Rough Week

May 4, 2008

The weather changed, and that changed everything. It got cold, and my body started its rebellion. My frustration level rose to new heights, and a few days ago, I struggled mightily with getting up, moving around, and getting my ass out the door to go to work. Seriously, I didn’t think I could do it. I woke up with pain shooting around my body like a pinball, and my exhaustion was enormous. I tried stretching and adjusting my thoughts, because I wanted to keep the focus away from the pain and onto the the fact that it was a new day, and that I needed to get to work. I ended up going back to sleep twice, partly because I was physically wiped out, and partly because I wanted to just wipe the morning slate clean and try again, to see if I could wake up in a more functional way. By the third attempt, I decided that no matter what, I was going to get to work. I finally did– at about 2:00 pm.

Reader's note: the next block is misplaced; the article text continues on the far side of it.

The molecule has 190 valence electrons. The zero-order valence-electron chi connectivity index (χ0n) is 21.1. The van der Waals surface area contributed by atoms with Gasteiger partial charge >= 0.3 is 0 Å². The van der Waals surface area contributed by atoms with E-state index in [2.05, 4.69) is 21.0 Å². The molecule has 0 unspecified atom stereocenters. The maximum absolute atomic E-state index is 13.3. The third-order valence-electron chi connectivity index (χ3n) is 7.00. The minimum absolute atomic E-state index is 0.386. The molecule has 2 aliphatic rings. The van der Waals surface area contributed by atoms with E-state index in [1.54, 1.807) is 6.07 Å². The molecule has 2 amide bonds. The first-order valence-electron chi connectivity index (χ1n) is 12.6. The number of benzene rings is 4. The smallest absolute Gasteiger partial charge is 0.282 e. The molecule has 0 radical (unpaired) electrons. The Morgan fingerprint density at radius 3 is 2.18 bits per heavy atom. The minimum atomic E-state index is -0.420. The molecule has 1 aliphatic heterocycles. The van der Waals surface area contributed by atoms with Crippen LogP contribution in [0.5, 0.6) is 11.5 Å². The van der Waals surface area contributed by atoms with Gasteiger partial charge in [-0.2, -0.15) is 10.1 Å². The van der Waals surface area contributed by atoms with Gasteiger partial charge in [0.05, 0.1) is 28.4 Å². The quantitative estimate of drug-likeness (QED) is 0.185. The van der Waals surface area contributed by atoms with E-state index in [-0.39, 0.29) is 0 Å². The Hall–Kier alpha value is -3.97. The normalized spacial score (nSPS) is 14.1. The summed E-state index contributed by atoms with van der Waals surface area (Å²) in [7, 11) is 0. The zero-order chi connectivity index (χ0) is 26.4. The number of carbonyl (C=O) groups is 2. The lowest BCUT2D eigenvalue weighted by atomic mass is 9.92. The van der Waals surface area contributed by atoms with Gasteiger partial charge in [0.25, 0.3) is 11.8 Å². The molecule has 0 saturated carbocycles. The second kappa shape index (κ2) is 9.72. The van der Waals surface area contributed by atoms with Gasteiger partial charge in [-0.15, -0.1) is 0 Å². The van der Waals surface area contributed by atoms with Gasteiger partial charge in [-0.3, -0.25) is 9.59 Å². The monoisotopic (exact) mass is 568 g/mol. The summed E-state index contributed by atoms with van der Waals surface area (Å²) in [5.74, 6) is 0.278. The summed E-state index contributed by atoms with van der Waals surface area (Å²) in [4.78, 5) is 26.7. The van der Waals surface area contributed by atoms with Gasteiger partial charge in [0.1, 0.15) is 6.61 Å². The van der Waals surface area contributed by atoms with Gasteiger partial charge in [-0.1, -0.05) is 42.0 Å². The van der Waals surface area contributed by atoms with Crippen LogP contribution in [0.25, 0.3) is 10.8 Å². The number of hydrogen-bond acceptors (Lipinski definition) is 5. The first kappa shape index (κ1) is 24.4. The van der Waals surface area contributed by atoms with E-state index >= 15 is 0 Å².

This does horrendous things to my thought process. The inner dialog I have is sometimes downright mean. “You’re NUTS!” “You’re weak!” “Think of all the people who are so much more disabled than you. Think of all the people who have so much more on their plates– they all manage to make it into work.” No matter how harsh and judgmental others can be, it’s nothing compared to what I do to myself.

I finally made it in, and as I sat at my desk, I realized that the pain was just not going to go away. I tried to tackle my work while sitting, but my hips, butt and legs felt as though they were on fire. I tried standing up to do it, but my lower back and legs wouldn’t hear of it. I had just driven almost an hour to work, and within thirty minutes of arriving, I knew I’d have to leave. Tears of frustration started welling up, and finally, I went to tell my supervisor that I was going home. I wanted to hide, because I knew if anyone spoke to me, I was going to lose it. Of course, a couple of them did, and I just started crying like a big baby. So we can add “extreme embarrassment” to the mix here. I melted down.